**** If you're wondering why the house couldn't be saved - read the answer in the FAQs at the bottom of the page.
Dee Briggs – Artist
Dee Briggs a full time working artist. Making art has been her primary source of income for the past 13 years. Briggs studied architecture at the City College of New York and holds a master of architecture degree from Yale University. She has also - from time to time - taught in both the schools of art and architecture at Carnegie Mellon University. As an artist working primarily in sculpture Briggs has exhibited nationally in galleries and museums including the Andy Warhol Museum, the Mattress Factory, and the Erie Museum of Art. In the spring of 2015 she will install her first major public project for the City of New York in Foley Square. www.deebriggsstudio.com
Mark Walker – Demolition Contractor
Mark Walker is a professional demolition contractor with years of demolition experience in Wilkinsburg, the City of Pittsburgh and the greater Pittsburgh region. In addition to typical demo he and his crew have extensive experience dismantling building structures by hand when the situation warrants so.
Adam Lackett – Architect, Design/Builder + Owner of Engine House
EngineHouse is a group of designers, builders, and makers working toward a sustainable and enduring built environment. Driven by a passion for integrity, we employ a thoughtful, rigorous approach to create works of uncommon beauty and utility. Founded in 2011 by alumni of the Carnegie Mellon University School of Architecture in Pittsburgh, PA, we provide a full array of design and construction services to residential and commercial clients in the Pittsburgh area. With professional backgrounds in architecture, construction, woodworking, and landscape, our core team tackles design problems with an unusually diverse approach and brings a wealth of practical experience to our projects. http://enginehouse.net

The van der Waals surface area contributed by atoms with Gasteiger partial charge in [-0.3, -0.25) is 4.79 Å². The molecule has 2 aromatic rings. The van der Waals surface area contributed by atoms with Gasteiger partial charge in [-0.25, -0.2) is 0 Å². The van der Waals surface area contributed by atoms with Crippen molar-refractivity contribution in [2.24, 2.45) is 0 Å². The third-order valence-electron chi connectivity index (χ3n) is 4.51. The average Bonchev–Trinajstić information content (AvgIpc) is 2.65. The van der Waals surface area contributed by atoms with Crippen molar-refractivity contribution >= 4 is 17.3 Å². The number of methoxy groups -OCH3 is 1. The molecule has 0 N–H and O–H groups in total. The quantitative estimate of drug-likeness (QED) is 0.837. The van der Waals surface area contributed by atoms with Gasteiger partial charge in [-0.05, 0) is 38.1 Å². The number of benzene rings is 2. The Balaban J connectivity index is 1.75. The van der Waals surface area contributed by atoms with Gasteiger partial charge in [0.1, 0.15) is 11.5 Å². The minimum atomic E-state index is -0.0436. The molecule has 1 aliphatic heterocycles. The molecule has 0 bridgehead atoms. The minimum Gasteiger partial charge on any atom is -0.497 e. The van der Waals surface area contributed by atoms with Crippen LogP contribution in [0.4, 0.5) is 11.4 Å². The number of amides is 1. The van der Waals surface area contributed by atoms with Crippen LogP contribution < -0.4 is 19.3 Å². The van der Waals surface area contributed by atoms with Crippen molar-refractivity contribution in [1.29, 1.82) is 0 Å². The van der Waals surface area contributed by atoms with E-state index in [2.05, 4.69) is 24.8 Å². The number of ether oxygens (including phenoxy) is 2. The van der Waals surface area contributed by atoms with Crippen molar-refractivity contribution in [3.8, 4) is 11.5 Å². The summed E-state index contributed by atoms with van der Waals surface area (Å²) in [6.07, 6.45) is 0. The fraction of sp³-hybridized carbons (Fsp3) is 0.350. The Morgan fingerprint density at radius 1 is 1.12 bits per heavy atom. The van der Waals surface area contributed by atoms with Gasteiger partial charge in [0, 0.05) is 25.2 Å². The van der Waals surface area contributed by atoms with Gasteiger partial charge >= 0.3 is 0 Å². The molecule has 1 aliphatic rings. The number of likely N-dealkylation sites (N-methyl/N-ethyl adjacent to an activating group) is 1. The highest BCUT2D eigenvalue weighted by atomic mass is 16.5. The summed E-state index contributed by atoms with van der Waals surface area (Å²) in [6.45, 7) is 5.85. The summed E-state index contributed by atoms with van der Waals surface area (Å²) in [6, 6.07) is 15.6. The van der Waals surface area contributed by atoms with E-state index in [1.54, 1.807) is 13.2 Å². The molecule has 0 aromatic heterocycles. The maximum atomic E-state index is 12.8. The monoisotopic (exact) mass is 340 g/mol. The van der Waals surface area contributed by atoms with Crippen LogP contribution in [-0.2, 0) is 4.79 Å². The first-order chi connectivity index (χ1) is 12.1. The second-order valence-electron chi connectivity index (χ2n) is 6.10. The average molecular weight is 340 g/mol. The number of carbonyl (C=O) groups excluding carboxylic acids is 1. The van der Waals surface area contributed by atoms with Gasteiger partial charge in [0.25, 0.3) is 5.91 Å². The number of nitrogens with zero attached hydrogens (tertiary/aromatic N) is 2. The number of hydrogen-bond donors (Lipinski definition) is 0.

Justin Lacey – Industrial Designer + Owner of DayShift
At DayShift we design and make modern, sustainable furniture. We manufacture customized products from an ever-growing line of our own modern furniture; produce custom site specific furnishings for any space; and work with a wide range of residential and commercial clients to address interior renovation, rehabilitation and fabrication needs. Our designs are built by hand to last, from sustainable materials, in Pittsburgh, Pennsylvania. We're always working on something new and looking for new things to work on. http://www.dayshiftfurniture.com
Construction Junction – Our mission is to support and promote conservation through the reuse of building materials. We strive to keep usable building materials out of the landfills and provide them to the community at very low cost. A project of PRC, Construction Junction is funded in part by the Heinz Endowment and private contributions. http://www.constructionjunction.org